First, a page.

Kayak Fishing

Shane Reynolds, Outdoor Recreation Director & Outfitter

With the continued drought conditions in the Texas Hill Country, we’ll have to head to the coast this summer for some fishing trips. Fishing the Texas Coastal Bend offers some of the greatest inshore fishing excitement around.

The Coastal Bend of Texas is generally considered to be about a 150-mile stretch of the Texas Gulf Coast starting at the southern end of Matagorda Island and extending to the Mansfield Cut in Kenedy County at the southern edge of the Padre Island National Seashore. It includes Refugio, San Patricio, Aransas, Nueces, Kleberg and Kenedy Counties.

It has an extensive estuary bay system created by several rivers that wind their way through Texas to the Gulf Coast and are protected by some barrier island systems along the Texas coastline.


Kayaks afford inshore anglers stealth when fishing saltwater flats. The shallow, clear flats of the Coastal Bend area, have long been a favorite destination for wade fishing. However, believe it or not, as effective as wade fishing is, fishing from a kayak can be even better.

There is no other craft capable of covering water as shallow and as silently as a kayak. My kayak affords me complete mobility in scant inches of water. Also, I am able to move much more quietly in the kayak than in a boat or wading. With our fleet of Jackson fishing kayaks, standing, spotting, stalking and site casting to fish on the flats has never been more enjoyable. 

The kayak advantage is never more defined than it is when covering a shallow flat with a soft, muddy bottom. These areas often hold concentrations of fish, but are difficult and tiresome to wade. A kayak on the other hand allows you to skim along these flats in relative comfort and without the fish-spooking splashing and bottom disturbance that often accompanies wading through knee-deep mud.

Kayaking also allows you to avoid common wade-fishing nuisances such as stingrays and jellyfish while still being able to reach the shallow spots normally reserved for wade fishermen only. Fishing kayaks offer a large amount of storage space and that’s a definite advantage over wading belts and shirt pockets. And, if honey-hole number one is not producing, it is a small inconvenience to paddle off in search of more prosperous waters as opposed to being limited to those that can be reached by foot.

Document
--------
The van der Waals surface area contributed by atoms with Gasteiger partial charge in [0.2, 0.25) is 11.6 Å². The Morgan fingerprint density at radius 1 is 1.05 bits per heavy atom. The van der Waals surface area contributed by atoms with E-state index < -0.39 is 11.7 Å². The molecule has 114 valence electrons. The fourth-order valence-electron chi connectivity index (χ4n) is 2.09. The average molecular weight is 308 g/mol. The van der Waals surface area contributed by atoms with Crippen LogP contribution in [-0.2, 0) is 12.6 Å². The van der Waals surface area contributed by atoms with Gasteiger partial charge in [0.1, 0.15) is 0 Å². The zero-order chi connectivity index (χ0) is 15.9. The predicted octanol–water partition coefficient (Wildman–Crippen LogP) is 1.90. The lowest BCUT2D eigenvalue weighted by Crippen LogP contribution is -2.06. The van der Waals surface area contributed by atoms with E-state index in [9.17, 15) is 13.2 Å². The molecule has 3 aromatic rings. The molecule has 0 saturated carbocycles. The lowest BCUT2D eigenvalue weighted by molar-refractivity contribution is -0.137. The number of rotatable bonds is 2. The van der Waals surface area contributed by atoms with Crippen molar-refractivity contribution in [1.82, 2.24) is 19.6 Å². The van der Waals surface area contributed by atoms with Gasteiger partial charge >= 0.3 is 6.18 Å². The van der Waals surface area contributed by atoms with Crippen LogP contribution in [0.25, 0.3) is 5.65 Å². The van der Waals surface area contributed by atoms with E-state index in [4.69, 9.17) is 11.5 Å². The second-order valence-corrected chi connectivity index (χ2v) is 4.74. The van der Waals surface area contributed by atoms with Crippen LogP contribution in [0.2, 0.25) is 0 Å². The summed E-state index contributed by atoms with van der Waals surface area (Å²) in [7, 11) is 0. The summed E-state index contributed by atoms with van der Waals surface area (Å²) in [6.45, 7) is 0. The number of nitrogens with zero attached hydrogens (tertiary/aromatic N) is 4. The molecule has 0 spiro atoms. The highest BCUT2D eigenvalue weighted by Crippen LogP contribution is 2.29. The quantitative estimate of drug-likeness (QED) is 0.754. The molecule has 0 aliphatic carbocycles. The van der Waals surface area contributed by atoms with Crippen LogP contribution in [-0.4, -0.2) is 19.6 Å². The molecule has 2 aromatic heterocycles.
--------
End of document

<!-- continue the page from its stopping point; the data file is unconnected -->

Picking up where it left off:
Essentially, a kayak combines a boater’s ability to cover water, store equipment and avoid painful stingrays with the wade fisherman’s ability to fish shallow flats quietly and thoroughly.


The most basic and essential piece of equipment is, of course, the kayak itself. There are several manufacturers who offer a wide variety of sizes, styles, colors and options. There are also a few types of fishing kayaks: the paddle craft, the peddle craft and the motorized craft. I will focus on the paddle craft since that is the type of kayak I prefer to fish off of for shallow water flats fishing. The Outfitter Center at Cordillera Ranch offers Jackson and Ocean Kayaks, a few of the best fishing kayak manufacturers on the market. We are also a dealer for these brands and can order you any type of kayak you’d need for the rivers, lakes or bays in Texas. Depending on which make and model you decide on, fishing kayaks can run anywhere from $800 to $3000. For saltwater use, the sit-on-top variety is preferable to the enclosed cockpit style that is popular for river riding. These models usually offer more stability and a large roomy cockpit. Sit-on-tops are also much easier to get in and out of, as well as more comfortable if you plan to spend any length of time on the water. Usually sit-on-tops will come equipped with either recessed storage areas and straps or waterproof hatches. The type of storage you choose is strictly personal preference. 

Next, you need to select a paddle. Traditionally, kayakers use double-bladed paddles. However, some fishermen prefer single-blade, canoe-type paddles. The double-bladed paddle gives the user more speed and maneuverability, but can be awkward and clumsy when trying to cast. A short, single-blade model can be easily stored in the cockpit while fishing, but can be tiring to use when paddling substantial distances. Two-piece, double-bladed paddles offer the best of both worlds. They can be used as a double-blade when covering long distances. Once in a fishing area, they can be broken down and used as a single-blade or push-pole for tight quarter maneuvering.